Doth protest, etc., etc.
Republicans are all a-twitter over Tim Kaine’s latest radio ad, , with the Washington Times reporting that Jerry Kilgore is upset that Tim Kaine is making fun of his southern accent, and Reps. Goodlatte, Goode, and Cantor hopping on the same bandwagon. I figured that the ad had to be pretty damned harsh, but didn’t get to hear it until just a few minutes ago.
Tim Kaine doesn’t have one blessed word to say about accents. Not even an implication. Nothing. He’s just riding Kilgore for not speaking in his own ads — Kilgore insists on using a spokesperson in all his ads. Now, if federal campaign law is any guide to how people feel on the matter, it’s clear Americans believe that candidates should speak for themselves — that’s why all those ads in the runup to last November’s election featured Bush or Kerry looking into the camera and saying “I’m so-and-so, and I approved this message.” As a culture, we believe that candidates should appear in their own advertisements. Kilgore is clearly way out of the mainstream on this matter.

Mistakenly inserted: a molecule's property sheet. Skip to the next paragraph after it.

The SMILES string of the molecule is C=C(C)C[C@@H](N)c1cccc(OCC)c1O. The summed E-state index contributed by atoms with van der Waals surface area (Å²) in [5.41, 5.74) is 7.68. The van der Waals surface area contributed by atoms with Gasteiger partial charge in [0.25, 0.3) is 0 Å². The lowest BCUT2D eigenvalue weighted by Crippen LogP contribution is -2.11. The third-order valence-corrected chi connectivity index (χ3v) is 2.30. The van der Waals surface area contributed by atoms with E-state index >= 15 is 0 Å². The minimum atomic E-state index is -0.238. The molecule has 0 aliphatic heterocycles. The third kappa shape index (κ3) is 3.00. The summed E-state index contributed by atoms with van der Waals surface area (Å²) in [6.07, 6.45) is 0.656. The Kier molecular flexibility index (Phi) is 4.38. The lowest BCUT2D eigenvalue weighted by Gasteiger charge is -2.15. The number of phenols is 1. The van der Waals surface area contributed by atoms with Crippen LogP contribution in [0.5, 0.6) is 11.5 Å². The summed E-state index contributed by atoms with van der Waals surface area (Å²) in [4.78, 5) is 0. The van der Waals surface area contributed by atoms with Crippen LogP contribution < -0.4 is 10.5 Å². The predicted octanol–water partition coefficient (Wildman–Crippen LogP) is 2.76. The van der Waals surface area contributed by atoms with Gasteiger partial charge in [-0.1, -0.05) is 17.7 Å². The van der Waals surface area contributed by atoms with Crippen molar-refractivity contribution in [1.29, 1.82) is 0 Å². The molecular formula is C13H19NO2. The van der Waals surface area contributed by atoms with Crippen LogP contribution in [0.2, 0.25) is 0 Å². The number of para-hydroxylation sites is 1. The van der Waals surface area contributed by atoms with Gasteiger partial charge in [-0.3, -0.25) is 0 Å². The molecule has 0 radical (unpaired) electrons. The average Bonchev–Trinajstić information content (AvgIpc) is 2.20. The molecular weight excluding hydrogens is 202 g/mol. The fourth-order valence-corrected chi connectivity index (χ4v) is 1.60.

How this translates into “the big mean Kaine is beating up on Kilgore for his accent,” I can’t understand. Kaine hasn’t said a word about Kilgore’s accent. Much can be gleaned from Republicans’ protestations against a thing that hasn’t actually happened — it’s an interesting little Rorschach test. What next — will they be condemning Kaine for saying that Kilgore is gay?